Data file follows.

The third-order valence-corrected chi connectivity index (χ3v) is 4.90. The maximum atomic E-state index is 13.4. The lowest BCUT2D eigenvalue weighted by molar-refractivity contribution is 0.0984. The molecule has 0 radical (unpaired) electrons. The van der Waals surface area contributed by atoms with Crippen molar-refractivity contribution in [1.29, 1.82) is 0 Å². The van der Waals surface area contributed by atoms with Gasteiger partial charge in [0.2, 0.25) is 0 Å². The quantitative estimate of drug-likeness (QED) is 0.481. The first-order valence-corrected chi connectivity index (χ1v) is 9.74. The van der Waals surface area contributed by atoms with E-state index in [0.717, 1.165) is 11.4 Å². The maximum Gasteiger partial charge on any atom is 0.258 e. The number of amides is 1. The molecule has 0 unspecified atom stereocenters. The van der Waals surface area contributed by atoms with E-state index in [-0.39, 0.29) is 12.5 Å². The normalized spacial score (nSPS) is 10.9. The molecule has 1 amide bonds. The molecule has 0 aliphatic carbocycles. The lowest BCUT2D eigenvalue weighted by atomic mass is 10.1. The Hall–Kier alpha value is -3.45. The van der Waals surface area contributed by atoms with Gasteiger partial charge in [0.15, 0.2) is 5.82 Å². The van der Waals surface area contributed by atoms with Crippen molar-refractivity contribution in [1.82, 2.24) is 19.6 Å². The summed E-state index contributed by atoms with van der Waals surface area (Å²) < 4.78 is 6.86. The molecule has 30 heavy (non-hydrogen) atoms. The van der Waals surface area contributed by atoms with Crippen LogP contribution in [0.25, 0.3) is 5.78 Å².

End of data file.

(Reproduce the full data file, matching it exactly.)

The third-order valence-corrected chi connectivity index (χ3v) is 4.90. The maximum atomic E-state index is 13.4. The lowest BCUT2D eigenvalue weighted by molar-refractivity contribution is 0.0984. The molecule has 0 radical (unpaired) electrons. The van der Waals surface area contributed by atoms with Crippen molar-refractivity contribution in [1.29, 1.82) is 0 Å². The van der Waals surface area contributed by atoms with Gasteiger partial charge in [0.2, 0.25) is 0 Å². The quantitative estimate of drug-likeness (QED) is 0.481. The first-order valence-corrected chi connectivity index (χ1v) is 9.74. The van der Waals surface area contributed by atoms with E-state index in [0.717, 1.165) is 11.4 Å². The maximum Gasteiger partial charge on any atom is 0.258 e. The number of amides is 1. The molecule has 0 unspecified atom stereocenters. The van der Waals surface area contributed by atoms with E-state index in [-0.39, 0.29) is 12.5 Å². The normalized spacial score (nSPS) is 10.9. The molecule has 1 amide bonds. The molecule has 0 aliphatic carbocycles. The lowest BCUT2D eigenvalue weighted by atomic mass is 10.1. The Hall–Kier alpha value is -3.45. The van der Waals surface area contributed by atoms with Gasteiger partial charge in [0.15, 0.2) is 5.82 Å². The van der Waals surface area contributed by atoms with Crippen molar-refractivity contribution in [1.82, 2.24) is 19.6 Å². The summed E-state index contributed by atoms with van der Waals surface area (Å²) < 4.78 is 6.86. The molecule has 30 heavy (non-hydrogen) atoms. The van der Waals surface area contributed by atoms with Crippen LogP contribution in [0.25, 0.3) is 5.78 Å².